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When the first English settlers came to America, they discontinued the tradition of Mothering Day. While the British holiday would live on, the American Mother’s Day would be invented — with an entirely new history — centuries later. One explanation for the settlers’ discontinuation of Mothering Day was that they just didn’t have time; they lived under harsh conditions and were forced to work long hours in order to survive. Another possibility, however, is that Mothering Day conflicted with their Puritan ideals. Fleeing England to practice a more conservative Christianity without being persecuted, the pilgrims ignored the more secular holidays, focusing instead on a no-frills devotion to God. For example, even holidays such as Christmas and Easter were more somber occasions for the pilgrims, usually taking place in a Church that was stripped of all extraneous ornamentation.
Julia Ward Howe's Mother's Day Proclamation of 1870
The first North American Mother’s Day was conceptualized with Julia Ward Howe’s Mother’s Day Proclamation in 1870.
The Rise & Fall of Howe's Mother's Day
At one point Howe even proposed converting July 4th into Mother’s Day, in order to dedicate the nation’s anniversary to peace. Eventually, however, June 2nd was designated for the celebration.
In 1873 women’s groups in 18 North American cities observed this new Mother’s holiday. Howe initially funded many of these celebrations, but most of them died out once she stopped footing the bill. The city of Boston, however, would continue celebrating Howe’s holiday for 10 more years.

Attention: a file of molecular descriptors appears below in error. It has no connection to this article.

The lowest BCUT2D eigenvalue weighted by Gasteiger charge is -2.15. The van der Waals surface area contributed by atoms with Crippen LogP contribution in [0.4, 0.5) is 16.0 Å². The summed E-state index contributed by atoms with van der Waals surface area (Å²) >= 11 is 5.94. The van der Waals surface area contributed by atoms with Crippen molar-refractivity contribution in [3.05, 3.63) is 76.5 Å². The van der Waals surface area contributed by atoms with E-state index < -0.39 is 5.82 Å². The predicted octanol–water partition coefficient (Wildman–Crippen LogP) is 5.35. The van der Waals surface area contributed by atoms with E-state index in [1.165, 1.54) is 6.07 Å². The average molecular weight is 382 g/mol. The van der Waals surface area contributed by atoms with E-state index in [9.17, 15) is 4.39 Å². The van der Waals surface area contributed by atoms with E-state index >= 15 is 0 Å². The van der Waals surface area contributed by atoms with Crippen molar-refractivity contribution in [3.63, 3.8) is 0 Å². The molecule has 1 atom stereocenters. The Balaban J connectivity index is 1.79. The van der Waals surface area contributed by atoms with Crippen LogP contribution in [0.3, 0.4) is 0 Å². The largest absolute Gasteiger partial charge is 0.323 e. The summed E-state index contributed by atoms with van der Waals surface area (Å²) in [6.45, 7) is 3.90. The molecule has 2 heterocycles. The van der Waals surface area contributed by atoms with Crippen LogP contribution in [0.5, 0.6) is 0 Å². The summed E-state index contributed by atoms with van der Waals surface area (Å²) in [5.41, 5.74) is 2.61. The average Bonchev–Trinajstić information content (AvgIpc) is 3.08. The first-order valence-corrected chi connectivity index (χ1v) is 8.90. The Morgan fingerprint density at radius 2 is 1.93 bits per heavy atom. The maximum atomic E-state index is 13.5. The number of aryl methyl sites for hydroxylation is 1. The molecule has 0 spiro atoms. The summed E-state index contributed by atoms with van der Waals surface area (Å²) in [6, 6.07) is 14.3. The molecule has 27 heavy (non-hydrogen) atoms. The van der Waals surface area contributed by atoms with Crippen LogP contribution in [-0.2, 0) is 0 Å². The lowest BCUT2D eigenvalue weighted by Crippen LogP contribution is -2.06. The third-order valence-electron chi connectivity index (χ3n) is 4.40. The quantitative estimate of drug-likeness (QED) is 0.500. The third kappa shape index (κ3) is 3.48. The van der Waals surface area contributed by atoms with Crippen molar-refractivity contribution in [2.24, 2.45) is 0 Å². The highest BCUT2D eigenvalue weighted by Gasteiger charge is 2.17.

Despite the decided failure of her holiday, Howe had nevertheless planted the seed that would blossom into what we know as Mother’s Day today. A West Virginia women’s group led by Anna Reeves Jarvis began to celebrate an adaptation of Howe’s holiday. In order to re-unite families and neighbors that had been divided between the Union and Confederate sides of the Civil War, the group held a Mother’s Friendship Day.
Anna M. Jarvis's Mother's Day in 1908
After Anna Reeves Jarvis died, her daughter Anna M. Jarvis campaigned for the creation of an official Mother’s Day in remembrance of her mother and in honor of peace.
In 1908, Anna petitioned the superintendent of the church where her Mother had spent over 20 years teaching Sunday School. Her request was honored, and on May 10, 1908, the first official Mother's Day celebration took place at Andrew's Methodist Church in Grafton, West Virginia and a church in Philadelphia, Pennsylvania. The West Virginia event drew a congregation of 407 and Anna Jarvis arranged for white carnations — her Mother’s favorite flower — to adorn the patrons. Two carnations were given to every Mother in attendance.
Today, white carnations are used to honor deceased Mothers, while pink or red carnations pay tribute to Mothers who are still alive.
Andrew's Methodist Church was incorporated into the International Mother’s Day Shrine in the late 1960's, and in 1992, became a National Historic Landmark for its significance in the establishment of a national Mother's Day celebration.
US Government Adoption
In 1908 a U.S. Senator from Nebraska, Elmer Burkett, proposed making Mother's Day a national holiday at the request of the Young Men's Christian Association (YMCA). The proposal was defeated, but by 1909 forty-six states were holding Mother's Day services as well as parts of Canada and Mexico.
Anna Jarvis quit working and devoted herself full time to the creation of Mother's Day, endlessly petitioning state governments, business leaders, women groups, churches and other institutions and organizations. She finally convinced the World's Sunday School Association to back her, a key influence over state legislators and congress. In 1912 West Virginia became the first state to officially recognize Mother's Day, and in 1914 Woodrow Wilson signed it into national observance, declaring the second Sunday in May as Mother's Day.